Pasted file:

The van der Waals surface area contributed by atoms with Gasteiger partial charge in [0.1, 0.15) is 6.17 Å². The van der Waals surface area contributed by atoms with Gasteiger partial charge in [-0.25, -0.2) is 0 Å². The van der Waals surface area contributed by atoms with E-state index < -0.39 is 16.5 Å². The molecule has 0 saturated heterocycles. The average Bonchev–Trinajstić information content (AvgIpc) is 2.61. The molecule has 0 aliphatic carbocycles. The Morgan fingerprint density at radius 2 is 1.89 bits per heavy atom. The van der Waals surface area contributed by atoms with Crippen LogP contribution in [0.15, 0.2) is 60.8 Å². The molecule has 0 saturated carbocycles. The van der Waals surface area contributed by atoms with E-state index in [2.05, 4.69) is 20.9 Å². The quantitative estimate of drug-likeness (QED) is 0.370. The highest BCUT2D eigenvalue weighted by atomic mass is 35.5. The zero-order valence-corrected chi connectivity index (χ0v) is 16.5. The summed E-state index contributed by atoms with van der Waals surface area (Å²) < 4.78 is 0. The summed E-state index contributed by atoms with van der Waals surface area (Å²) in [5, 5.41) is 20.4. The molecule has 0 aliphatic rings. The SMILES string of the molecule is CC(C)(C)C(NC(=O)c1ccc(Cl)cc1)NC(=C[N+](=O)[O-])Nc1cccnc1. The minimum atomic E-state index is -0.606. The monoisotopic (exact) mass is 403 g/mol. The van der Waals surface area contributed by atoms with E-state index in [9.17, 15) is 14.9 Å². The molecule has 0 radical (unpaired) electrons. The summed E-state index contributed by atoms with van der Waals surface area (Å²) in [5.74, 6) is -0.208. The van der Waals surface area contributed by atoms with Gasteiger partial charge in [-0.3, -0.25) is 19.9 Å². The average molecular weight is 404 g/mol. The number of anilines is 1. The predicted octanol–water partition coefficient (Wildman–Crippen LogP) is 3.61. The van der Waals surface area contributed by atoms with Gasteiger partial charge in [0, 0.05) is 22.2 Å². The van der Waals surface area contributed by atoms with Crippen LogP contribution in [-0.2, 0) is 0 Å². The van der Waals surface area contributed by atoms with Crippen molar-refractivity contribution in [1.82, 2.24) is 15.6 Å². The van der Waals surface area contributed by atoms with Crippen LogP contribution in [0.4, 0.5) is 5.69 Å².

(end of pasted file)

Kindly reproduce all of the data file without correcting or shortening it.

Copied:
The van der Waals surface area contributed by atoms with Gasteiger partial charge in [0.1, 0.15) is 6.17 Å². The van der Waals surface area contributed by atoms with Gasteiger partial charge in [-0.25, -0.2) is 0 Å². The van der Waals surface area contributed by atoms with E-state index < -0.39 is 16.5 Å². The molecule has 0 saturated heterocycles. The average Bonchev–Trinajstić information content (AvgIpc) is 2.61. The molecule has 0 aliphatic carbocycles. The Morgan fingerprint density at radius 2 is 1.89 bits per heavy atom. The van der Waals surface area contributed by atoms with Crippen LogP contribution in [0.15, 0.2) is 60.8 Å². The molecule has 0 saturated carbocycles. The van der Waals surface area contributed by atoms with E-state index in [2.05, 4.69) is 20.9 Å². The quantitative estimate of drug-likeness (QED) is 0.370. The highest BCUT2D eigenvalue weighted by atomic mass is 35.5. The zero-order valence-corrected chi connectivity index (χ0v) is 16.5. The summed E-state index contributed by atoms with van der Waals surface area (Å²) < 4.78 is 0. The summed E-state index contributed by atoms with van der Waals surface area (Å²) in [5, 5.41) is 20.4. The molecule has 0 aliphatic rings. The SMILES string of the molecule is CC(C)(C)C(NC(=O)c1ccc(Cl)cc1)NC(=C[N+](=O)[O-])Nc1cccnc1. The minimum atomic E-state index is -0.606. The monoisotopic (exact) mass is 403 g/mol. The van der Waals surface area contributed by atoms with E-state index in [9.17, 15) is 14.9 Å². The molecule has 0 radical (unpaired) electrons. The summed E-state index contributed by atoms with van der Waals surface area (Å²) in [5.74, 6) is -0.208. The van der Waals surface area contributed by atoms with Gasteiger partial charge in [-0.3, -0.25) is 19.9 Å². The average molecular weight is 404 g/mol. The number of anilines is 1. The predicted octanol–water partition coefficient (Wildman–Crippen LogP) is 3.61. The van der Waals surface area contributed by atoms with Gasteiger partial charge in [0, 0.05) is 22.2 Å². The van der Waals surface area contributed by atoms with Crippen LogP contribution in [-0.2, 0) is 0 Å². The van der Waals surface area contributed by atoms with Crippen molar-refractivity contribution in [1.82, 2.24) is 15.6 Å². The van der Waals surface area contributed by atoms with Crippen LogP contribution in [0.4, 0.5) is 5.69 Å².